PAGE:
Gulf sovereigns’ cumulative funding needs seen at $300bn in 2018-21
The Gulf sovereigns’ cumulative funding needs will be around $300bn in 2018-21, which is slated to be met through a 70:30 debt asset proportion. Qatar and Bahrain are likely to rely more on debt, while Kuwait and Abu Dhabi to bank on assets, according to global credit rating agency Standard and Poor’s (S&P).
“Funding needs in the Gulf Co-operation Council ( GCC) region are now accumulating at a slower pace thanks to higher oil prices and government policy responses,” S&P said, estimating the GCC sovereigns’ cumulative $300bn funding needs between 2018 and 2021.
Highlighting that the GCC sovereigns’ combined central government deficit has much improved, the rating agency estimates it to be around $75bn in 2019 ( 5.5% of the combined gross domestic product or GDP), way below the 2016 nadir of $190bn (16% of combined GDP).
Nevertheless, the GCC governments’ net debt positions have “significantly deteriorated” since oil prices fell in 2015 and debt-servicing costs now account for a much larger proportion of fiscal revenue, the report said.
Barring any significant fiscal consolidation or sharp rise in oil prices, S&P does not expect this situation to reverse.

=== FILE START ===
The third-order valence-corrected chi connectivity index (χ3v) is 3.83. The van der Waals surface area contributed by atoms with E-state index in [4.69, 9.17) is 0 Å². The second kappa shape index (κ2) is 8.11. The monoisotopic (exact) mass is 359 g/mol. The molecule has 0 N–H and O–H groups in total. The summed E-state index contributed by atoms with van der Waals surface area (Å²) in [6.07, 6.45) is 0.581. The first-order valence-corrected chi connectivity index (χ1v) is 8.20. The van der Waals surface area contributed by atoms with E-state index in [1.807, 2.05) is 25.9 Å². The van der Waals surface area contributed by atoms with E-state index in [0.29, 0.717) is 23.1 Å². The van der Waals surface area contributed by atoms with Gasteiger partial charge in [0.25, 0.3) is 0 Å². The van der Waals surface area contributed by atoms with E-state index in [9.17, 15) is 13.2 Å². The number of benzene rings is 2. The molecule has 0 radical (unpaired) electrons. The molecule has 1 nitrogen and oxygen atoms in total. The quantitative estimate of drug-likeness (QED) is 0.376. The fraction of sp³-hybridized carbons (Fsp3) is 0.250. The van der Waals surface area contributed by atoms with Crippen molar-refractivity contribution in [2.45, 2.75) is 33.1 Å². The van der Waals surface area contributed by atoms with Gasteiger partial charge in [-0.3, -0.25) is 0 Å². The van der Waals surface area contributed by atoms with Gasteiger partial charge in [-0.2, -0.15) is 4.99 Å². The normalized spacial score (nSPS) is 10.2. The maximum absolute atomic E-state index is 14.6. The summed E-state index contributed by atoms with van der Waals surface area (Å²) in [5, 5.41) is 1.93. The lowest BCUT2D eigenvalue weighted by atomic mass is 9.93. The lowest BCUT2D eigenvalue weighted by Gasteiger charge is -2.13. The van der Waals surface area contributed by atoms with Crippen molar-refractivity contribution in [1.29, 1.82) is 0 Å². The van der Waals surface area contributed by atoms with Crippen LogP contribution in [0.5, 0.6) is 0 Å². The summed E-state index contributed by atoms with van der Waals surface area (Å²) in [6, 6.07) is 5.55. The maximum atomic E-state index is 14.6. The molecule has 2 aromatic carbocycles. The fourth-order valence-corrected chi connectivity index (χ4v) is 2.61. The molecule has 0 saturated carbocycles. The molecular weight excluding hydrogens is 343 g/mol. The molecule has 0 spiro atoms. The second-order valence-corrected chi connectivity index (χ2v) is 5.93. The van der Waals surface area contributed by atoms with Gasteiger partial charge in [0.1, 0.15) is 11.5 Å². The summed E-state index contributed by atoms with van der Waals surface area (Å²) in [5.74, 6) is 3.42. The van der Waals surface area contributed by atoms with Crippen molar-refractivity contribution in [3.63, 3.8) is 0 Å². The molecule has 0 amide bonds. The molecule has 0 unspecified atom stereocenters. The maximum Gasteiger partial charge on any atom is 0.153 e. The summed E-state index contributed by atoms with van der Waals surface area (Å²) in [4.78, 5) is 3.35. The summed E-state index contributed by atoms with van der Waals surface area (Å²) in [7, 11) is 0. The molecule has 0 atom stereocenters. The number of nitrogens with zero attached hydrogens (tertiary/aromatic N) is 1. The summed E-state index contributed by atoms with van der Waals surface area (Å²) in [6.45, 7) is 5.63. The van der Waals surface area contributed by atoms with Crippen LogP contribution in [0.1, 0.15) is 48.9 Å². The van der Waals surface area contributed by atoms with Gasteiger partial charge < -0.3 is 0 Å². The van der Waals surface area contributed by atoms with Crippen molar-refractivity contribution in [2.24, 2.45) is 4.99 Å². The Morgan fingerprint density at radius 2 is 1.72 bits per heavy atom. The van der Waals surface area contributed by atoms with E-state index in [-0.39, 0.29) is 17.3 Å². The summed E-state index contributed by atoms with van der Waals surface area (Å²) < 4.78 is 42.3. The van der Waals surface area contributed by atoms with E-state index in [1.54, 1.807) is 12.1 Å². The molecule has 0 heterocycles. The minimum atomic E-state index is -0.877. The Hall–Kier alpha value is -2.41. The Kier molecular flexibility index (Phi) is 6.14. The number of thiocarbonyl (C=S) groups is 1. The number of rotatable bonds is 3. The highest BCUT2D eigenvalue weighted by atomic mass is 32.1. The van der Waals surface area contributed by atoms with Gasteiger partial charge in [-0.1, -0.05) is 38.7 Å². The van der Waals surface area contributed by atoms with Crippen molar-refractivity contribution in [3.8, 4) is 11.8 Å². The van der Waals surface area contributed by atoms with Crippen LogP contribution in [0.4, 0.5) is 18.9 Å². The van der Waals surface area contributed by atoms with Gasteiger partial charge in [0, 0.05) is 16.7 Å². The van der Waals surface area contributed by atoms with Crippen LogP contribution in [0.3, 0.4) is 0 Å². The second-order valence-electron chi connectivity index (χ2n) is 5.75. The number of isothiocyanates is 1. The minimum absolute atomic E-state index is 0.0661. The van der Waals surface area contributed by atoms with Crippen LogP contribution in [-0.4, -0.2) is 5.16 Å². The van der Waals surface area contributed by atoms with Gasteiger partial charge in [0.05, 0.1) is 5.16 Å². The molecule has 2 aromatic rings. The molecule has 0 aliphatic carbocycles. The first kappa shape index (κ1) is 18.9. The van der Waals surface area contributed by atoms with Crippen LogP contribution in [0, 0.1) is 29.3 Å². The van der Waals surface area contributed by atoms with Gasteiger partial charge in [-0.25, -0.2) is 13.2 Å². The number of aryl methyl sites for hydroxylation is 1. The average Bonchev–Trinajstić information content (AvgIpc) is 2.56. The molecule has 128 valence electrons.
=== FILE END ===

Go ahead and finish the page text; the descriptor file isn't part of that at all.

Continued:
“We forecast the GCC central government balances to remain in deficit until at least 2021,” it said, estimating previous funding needs in 2015-17 to be $450bn (or 12% of combined GDP), compared with an expected $300bn over 201821 (5% of GDP), and that total funding requirements over 2015-21 to be around $750bn.
Supporting the improved fiscal structure are the almost trebling of oil prices to around $80 a barrel and the fiscal consolidation measures such as value added tax.
“We expect the average GCC fiscal deficit will widen slightly over the forecast period to around 6% of GDP (from 5.5% in 2018), driving the $300bn financing requirement,” S&P said.
The rating agency still believes that regional government consolidation measures will, for the most part, bear fruit over the medium-to-long term. Since 2015, governments have opted to avoid a sharp fiscal correction ( which would have been both growth-sapping and politically sensitive).
Instead, where available, they have deployed substantial stocks of assets to cushion the negative effects of the oil price shock, it said, adding growthboosting capital expenditure (capex) is also embedded in strategic economic plans and is set to remain high.
In Doha the underlying mandate of the Qatar Investment Authority, the manager of sovereign assets, is to ensure future savings for the country, except, as recently demonstrated, in exceptional circumstances. This partly informs its policy decision to borrow, rather than use assets.
The scale of financing needs also offers potential upside for regional sovereign sukuk issuance, particularly as this could offer some diversification to investors or attract liquidity from investors in Islamic products, according to S&P.
Work has been carried out by the GCC governments over the past few years to establish the necessary legal frameworks for sukuk issuance in domestic and external markets, it said, adding the complexity and slow speed to market of Islamic products however continue to inhibit the industry’s widespread growth.